Tuesday, October 25, 2016

Rewarding the best?

In a previous school I did a workshop with John Littleford about different methods of remunerating teachers.  He gave examples of pay scales from different schools and showed us how to "read" them to know what the schools valued.  Some schools wanted to reward advanced degrees, others wanted to reward experience at different schools, others again wanted to reward experience at their own school.  I thought about this workshop again this week when I read a BBC article about how schools in the UK don't reward the best head teachers.  The interesting thing about this was the way the author divided up the head teachers based on 5 leadership types:
  • The Philosophers - these are the largest group of head teachers in the UK who see themselves as senior teachers.  Their focus is pedagogy and they don't change much about the student body or the staffroom.  Generally they are seen as inspirational, though they have only a marginal impact on exam results.
  • The Surgeons - these head teachers try to turn around (failing) schools by excluding students and driving resources from the youngest into the oldest students.  These head teachers make improvements by firing around 10% of their staff.  They have an immediate and dramatic impact in the short term (around a 10% improvement per year in exam results).
  • The Architects - these head teachers are planners who work on improving standards of behaviour first, and then on improving teaching second.  These heads focus on improving relations with parents and the community.  They also slowly replace poorly performing staff. Architects make progress on both school finances and exam results.
  • The Soldiers - these head teachers are often employed to cut costs because of budget issues.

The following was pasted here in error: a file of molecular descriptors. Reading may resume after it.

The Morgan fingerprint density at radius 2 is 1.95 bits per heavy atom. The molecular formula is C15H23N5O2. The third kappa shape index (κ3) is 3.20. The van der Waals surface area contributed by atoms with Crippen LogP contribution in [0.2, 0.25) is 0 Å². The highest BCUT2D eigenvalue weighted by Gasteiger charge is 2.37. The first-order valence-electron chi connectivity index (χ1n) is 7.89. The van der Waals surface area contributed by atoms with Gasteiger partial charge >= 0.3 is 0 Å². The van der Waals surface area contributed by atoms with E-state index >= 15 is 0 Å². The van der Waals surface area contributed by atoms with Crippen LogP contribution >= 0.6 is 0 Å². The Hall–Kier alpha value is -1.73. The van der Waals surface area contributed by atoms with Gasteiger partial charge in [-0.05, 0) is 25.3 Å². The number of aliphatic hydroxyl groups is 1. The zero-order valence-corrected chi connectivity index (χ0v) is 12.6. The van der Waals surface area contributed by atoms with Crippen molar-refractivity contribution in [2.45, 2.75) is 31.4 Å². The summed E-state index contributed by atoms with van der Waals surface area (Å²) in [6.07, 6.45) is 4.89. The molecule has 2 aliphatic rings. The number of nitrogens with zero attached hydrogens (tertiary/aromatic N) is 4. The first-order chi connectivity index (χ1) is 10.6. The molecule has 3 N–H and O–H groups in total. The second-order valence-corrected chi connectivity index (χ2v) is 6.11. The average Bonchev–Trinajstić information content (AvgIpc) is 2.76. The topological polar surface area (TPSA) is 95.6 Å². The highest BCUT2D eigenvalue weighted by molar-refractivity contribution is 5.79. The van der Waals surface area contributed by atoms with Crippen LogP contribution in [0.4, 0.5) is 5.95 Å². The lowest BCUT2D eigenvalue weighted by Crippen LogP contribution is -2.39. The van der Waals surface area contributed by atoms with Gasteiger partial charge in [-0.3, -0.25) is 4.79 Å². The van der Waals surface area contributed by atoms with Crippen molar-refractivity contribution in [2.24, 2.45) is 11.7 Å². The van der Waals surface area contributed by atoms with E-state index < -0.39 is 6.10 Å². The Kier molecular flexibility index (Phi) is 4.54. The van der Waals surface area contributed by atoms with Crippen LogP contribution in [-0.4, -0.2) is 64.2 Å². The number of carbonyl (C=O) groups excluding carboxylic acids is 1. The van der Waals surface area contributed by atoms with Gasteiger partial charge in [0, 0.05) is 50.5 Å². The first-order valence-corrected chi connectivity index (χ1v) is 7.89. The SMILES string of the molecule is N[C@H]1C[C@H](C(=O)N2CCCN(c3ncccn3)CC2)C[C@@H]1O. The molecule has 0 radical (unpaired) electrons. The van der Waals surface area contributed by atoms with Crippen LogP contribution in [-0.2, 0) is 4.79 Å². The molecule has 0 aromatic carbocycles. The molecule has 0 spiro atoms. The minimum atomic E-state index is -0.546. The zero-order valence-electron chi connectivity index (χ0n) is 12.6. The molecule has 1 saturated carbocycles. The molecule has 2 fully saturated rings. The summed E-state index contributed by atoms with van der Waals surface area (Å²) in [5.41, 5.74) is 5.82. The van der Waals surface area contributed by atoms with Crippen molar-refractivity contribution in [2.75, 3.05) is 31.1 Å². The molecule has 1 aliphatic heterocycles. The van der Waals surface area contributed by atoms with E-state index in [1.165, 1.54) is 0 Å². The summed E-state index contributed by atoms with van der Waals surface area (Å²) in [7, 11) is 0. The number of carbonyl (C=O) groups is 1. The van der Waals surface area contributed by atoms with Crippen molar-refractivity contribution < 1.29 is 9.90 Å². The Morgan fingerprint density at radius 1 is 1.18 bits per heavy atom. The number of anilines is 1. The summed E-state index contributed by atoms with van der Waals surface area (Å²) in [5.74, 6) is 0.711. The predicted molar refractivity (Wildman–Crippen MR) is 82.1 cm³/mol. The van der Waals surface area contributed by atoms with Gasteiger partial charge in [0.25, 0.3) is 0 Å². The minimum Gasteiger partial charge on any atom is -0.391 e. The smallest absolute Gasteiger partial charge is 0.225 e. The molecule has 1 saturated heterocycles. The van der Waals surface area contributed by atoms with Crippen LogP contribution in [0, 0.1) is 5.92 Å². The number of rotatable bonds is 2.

• The Accountants - also focus on turning around finances.  They do this by increasing enrolment in order to improve the financial balance of the school.
Now this is what is interesting - those head teachers who are seen as "Surgeons" earn the most in the UK, those who are "Philosophers" earn only about 2/3rds of the salary of the "Surgeons" with "Soldiers" and "Accountants" getting slightly less.  The head teachers who earn the least in the UK are the "Architects".  Despite this, the "Surgeons" are NOT the best for the long-term growth of the school.  They invest aggressively in those students about to take exams (so scores rise rapidly in their first 2 years) and at the same time exclude the trouble makers - about 28% of those in their final year at school - which also boost the exam results of those who do survive the year and take the exams. However these results are not sustainable.  Often the "Surgeons" do a 2 year stint in a school, and in the year they leave the school's results decline rapidly because the resources have been removed from the younger children - who are now the older children and whose education was damaged by the earlier cuts when resources were diverted away from them.   Meanwhile, it is the "Architects" schools, with the slow and steady approach, who are now continuing to improve above those with the other types of leadership.  In addition the "Architects" have been attracting students whose parents want to use them - on average they only expel 1% of all pupils.  If success is measured in GCSE results - then the architects' schools are doing the best - 5 years after these head teachers are appointed these schools are still growing and delivering a good education to a higher proportion of students.

These results are interesting - since those who bring about short-term gains are rewarded much higher than those who bring about long-term ones.  In fact the "Architects" are penalised in terms of salary.  Another interesting trend is that those head teachers who exclude the most pupils are the ones who are paid the most.  Another interesting fact I gleaned from this article is the type of people who end up in these head teacher roles:  the "Philosophers" are mostly English teachers, the "Surgeons" are mostly PE teachers, and the "Architects" are mostly history and economics teachers.

What do you think of these findings?  Does anything here resonate with you?

Photo Credit: Ed Yourdon Flickr via Compfight cc  This photo is of a school playground in New York.

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